Jharkhand Police’s cyber cell has decided to track the Facebook accounts of all users in the state to weed out possible human traffickers who are increasingly using social media to lure young rural girls and children to big cities.
Activists say growing mobile phone penetration in the tribal-dominated state had aided human traffickers, who often use WhatsApp messages to run a nexus that sells children into bonded labour or sex slaves.
“Children, including some from Jharkhand, are stripped on Skype for potential buyers in different countries,” said Lt. Vineet Kumar Kumar, a former member of the Jharkhand cyber cell and president of the Cyber Peace Foundation.
Many school girls from the state have complained of Facebook stalkers, who pressurised the students to meet them in other states, he said.
“We have asked our cyber cell to track potential traffickers’ Facebook accounts and prepare a list for us,” said Inspector General (Organized Crime) Sampat Meena but admitted the police were yet to come across such cases.
Every year, thousands of children, especially tribal girls are picked up from Jharkhand that has one of the highest trafficking rates in the country, and sold to different parts of the country.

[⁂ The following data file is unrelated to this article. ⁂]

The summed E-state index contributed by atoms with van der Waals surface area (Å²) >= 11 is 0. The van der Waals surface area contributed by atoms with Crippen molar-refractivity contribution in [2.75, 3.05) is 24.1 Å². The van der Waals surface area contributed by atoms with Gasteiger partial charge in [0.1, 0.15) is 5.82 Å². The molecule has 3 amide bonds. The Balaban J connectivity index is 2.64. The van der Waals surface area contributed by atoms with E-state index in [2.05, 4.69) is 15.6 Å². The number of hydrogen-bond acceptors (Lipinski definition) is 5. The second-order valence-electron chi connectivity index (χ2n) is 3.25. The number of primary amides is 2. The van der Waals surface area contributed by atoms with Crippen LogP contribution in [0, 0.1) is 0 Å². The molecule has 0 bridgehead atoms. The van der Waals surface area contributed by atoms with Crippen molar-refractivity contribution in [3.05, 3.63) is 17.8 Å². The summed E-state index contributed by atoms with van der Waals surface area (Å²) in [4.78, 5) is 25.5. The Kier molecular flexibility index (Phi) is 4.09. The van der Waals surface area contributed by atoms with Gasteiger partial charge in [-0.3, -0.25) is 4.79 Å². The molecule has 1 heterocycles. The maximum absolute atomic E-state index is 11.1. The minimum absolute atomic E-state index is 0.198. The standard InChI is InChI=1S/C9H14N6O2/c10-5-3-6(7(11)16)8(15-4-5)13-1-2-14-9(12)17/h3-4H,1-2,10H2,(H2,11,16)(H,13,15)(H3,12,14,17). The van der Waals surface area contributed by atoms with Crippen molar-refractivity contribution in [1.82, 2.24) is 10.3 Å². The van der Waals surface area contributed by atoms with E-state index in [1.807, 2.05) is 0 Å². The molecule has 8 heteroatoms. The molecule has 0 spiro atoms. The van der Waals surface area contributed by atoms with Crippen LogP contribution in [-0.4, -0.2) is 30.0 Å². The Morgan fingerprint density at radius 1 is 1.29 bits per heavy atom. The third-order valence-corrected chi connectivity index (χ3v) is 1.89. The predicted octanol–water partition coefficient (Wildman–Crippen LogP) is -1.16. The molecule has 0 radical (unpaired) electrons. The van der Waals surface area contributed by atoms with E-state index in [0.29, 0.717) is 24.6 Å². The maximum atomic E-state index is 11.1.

These minors are often subjected to physical, mental and sexual tortures by their employers and agents causing serious ailments and even death at times. Many of them are reportedly forced to conceive and deliver babies for sale to metro couples or pushed into prostitution, activists say.
The use of Facebook by human traffickers is well documented across the world, with news agencies reporting a spike in such cases in United Kingdom, Thailand and Indonesia in 2015.
“It won’t be a surprise if links are established to prove the use of social media by traffickers to trap children,” said additional director general of police, SN Pradhan.
Traffickers have also increasingly used WhatsApp to sell Jharkhand girls to employers in the national capital region, claim police.
In July, Uttar Pradesh Police found minor girls from Jharkhand were being put on sale as sex slaves through WhatsApp. The police had also rescued three such girls from a house in Ghaziabad.
Activist Rishi Kant, a founder member of Delhi-based NGO Shakti Vahini said the role of social media in human trafficking required serious investigation.
“The use of WhatsApp by traffickers is common, but Facebook accounts should also be under scanner,” he said.
As per the 2011 census, about five million households in the state that hold around 33 million people have internet connections.
According to figures with the National Crime Records Bureau (NCRB), as many as 37 children were trafficked from Jharkhand to different parts of the country in 2013. However, activists and civil society organisations claim the NCRB data are plagued by chronic under-reporting of such cases.